Fall Sports are just about ready to get rolling. Your child’s team may be in need of a team mom. Dads… don’t be afraid to volunteer! There are many dads out there that have what it takes. Below I have listed what I believe are the top three skills needed to be an effective team parent.
Need to be Organized – the team parent is responsible for a lot of team paperwork, schedules, uniforms, etc. At the beginning of the season, a lot of information will be given to you at once. It is important to sort through all the information and organize it. You will be given a team roster. You may need to verify the roster is correct with names, birthday, jersey number, etc. Many teams get new uniforms in the Fall. You may need to make sure all the players know what pieces of the uniform is required to order and what is optional. And yes… what the deadline is for ordering their uniforms. There will always be that one family that will not have their uniform on their first game day because they did not order in time. Might be a good idea to get a binder with dividers. Have a section for roster, medical releases, schedule, uniforms, tournaments, or whatever it may be your team has/needs. The more organized you are, the less stress you will have.
Good Communicator – You will want to set up a way to effectively communicate with your team. Technology has come a long ways from making a phone tree, to email, to now the various apps that help team parents stay connected. Many of these team apps allow you to add your rostered players and non-players (coach, manager, treasurer). You can add your team’s trainings, games, and players payments. You can track players’ availability for each event, send emails/texts to the team or individual players, post pictures and even chat live. The options are really endless. I personally use TeamSnap, but there are others options out there to try. Using an app will simplify your time keeping each player/parent informed. Once you get everyone set up on the app, the players/parents can look up at any given time what their schedule is, what color they need to wear, when they need to arrive, what field they will play on, or any other pertinent information you put in there. The more detail you put in for the players/parents, the better. This will help cut down on a lot of questions you might get. Part of being a good communicator is communicating on time. For example… once you know when your team is going to be in a tournament, let your team know. If there is no harm in telling the team, then let them know when you know. Many families like to plan.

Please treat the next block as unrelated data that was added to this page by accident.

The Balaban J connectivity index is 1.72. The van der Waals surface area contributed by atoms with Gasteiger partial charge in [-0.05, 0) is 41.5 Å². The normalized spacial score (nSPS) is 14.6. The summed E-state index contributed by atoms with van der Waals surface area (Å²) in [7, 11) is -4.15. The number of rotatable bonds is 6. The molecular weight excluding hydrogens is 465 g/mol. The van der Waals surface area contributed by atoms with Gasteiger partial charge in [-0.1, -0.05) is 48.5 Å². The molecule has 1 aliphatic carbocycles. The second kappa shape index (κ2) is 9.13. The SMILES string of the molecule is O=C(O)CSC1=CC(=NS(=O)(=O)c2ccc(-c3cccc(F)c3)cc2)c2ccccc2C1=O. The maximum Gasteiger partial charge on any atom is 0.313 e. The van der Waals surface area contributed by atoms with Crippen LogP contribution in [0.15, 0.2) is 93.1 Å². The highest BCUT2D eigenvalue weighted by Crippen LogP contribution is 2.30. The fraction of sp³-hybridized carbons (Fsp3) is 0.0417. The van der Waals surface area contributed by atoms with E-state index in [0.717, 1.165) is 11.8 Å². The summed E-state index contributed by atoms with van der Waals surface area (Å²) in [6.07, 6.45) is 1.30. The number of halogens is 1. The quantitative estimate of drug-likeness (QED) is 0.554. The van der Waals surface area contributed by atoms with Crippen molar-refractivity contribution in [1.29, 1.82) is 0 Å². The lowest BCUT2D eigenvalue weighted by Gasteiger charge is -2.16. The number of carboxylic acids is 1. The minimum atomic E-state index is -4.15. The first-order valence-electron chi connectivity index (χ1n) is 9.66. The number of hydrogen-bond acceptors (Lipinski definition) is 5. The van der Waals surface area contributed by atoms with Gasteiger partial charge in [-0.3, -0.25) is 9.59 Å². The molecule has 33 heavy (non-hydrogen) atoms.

Be Resourceful – being a team parent, you will be looked upon for lots of information from both the coach and player/parents. You will want to know where to get information and who to contact. It is OK if you don’t know the answers right away, but know where to find them. Getting to know an experienced team mom is always a good idea. They will be able to help you answer some questions and even offer up some tips.
In the end, a good team parents helps the team run smoothly. They let the coach, coach the players… while they take on all the other misc. duties involved in running a successful team.